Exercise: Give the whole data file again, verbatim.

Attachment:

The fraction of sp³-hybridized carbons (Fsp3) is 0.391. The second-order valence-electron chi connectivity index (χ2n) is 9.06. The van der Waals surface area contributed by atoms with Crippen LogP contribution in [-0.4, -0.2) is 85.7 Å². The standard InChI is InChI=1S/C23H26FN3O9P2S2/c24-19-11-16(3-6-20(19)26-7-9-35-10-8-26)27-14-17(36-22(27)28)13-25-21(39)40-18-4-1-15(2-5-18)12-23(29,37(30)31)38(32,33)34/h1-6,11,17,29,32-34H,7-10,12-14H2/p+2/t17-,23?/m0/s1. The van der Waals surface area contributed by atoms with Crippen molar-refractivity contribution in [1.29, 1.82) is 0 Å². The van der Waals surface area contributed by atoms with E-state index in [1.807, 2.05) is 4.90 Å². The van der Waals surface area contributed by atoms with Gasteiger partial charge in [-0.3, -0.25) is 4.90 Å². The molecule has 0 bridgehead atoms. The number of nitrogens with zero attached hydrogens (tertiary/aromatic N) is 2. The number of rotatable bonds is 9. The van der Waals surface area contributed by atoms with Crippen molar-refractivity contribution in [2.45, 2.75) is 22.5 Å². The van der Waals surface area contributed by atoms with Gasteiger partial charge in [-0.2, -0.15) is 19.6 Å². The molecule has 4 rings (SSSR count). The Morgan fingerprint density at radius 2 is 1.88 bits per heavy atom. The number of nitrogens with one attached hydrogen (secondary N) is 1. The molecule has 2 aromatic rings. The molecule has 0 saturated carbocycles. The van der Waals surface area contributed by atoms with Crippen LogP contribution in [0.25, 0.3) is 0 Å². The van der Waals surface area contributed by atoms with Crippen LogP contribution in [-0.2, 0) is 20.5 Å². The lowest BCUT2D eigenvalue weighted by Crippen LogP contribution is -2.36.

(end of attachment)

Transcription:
The fraction of sp³-hybridized carbons (Fsp3) is 0.391. The second-order valence-electron chi connectivity index (χ2n) is 9.06. The van der Waals surface area contributed by atoms with Crippen LogP contribution in [-0.4, -0.2) is 85.7 Å². The standard InChI is InChI=1S/C23H26FN3O9P2S2/c24-19-11-16(3-6-20(19)26-7-9-35-10-8-26)27-14-17(36-22(27)28)13-25-21(39)40-18-4-1-15(2-5-18)12-23(29,37(30)31)38(32,33)34/h1-6,11,17,29,32-34H,7-10,12-14H2/p+2/t17-,23?/m0/s1. The van der Waals surface area contributed by atoms with Crippen molar-refractivity contribution in [1.29, 1.82) is 0 Å². The van der Waals surface area contributed by atoms with E-state index in [1.807, 2.05) is 4.90 Å². The van der Waals surface area contributed by atoms with Gasteiger partial charge in [-0.3, -0.25) is 4.90 Å². The molecule has 0 bridgehead atoms. The number of nitrogens with zero attached hydrogens (tertiary/aromatic N) is 2. The number of rotatable bonds is 9. The van der Waals surface area contributed by atoms with Crippen molar-refractivity contribution in [2.45, 2.75) is 22.5 Å². The van der Waals surface area contributed by atoms with Gasteiger partial charge in [-0.2, -0.15) is 19.6 Å². The molecule has 4 rings (SSSR count). The Morgan fingerprint density at radius 2 is 1.88 bits per heavy atom. The number of nitrogens with one attached hydrogen (secondary N) is 1. The molecule has 2 aromatic rings. The molecule has 0 saturated carbocycles. The van der Waals surface area contributed by atoms with Crippen LogP contribution in [0.25, 0.3) is 0 Å². The van der Waals surface area contributed by atoms with Crippen LogP contribution in [-0.2, 0) is 20.5 Å². The lowest BCUT2D eigenvalue weighted by Crippen LogP contribution is -2.36.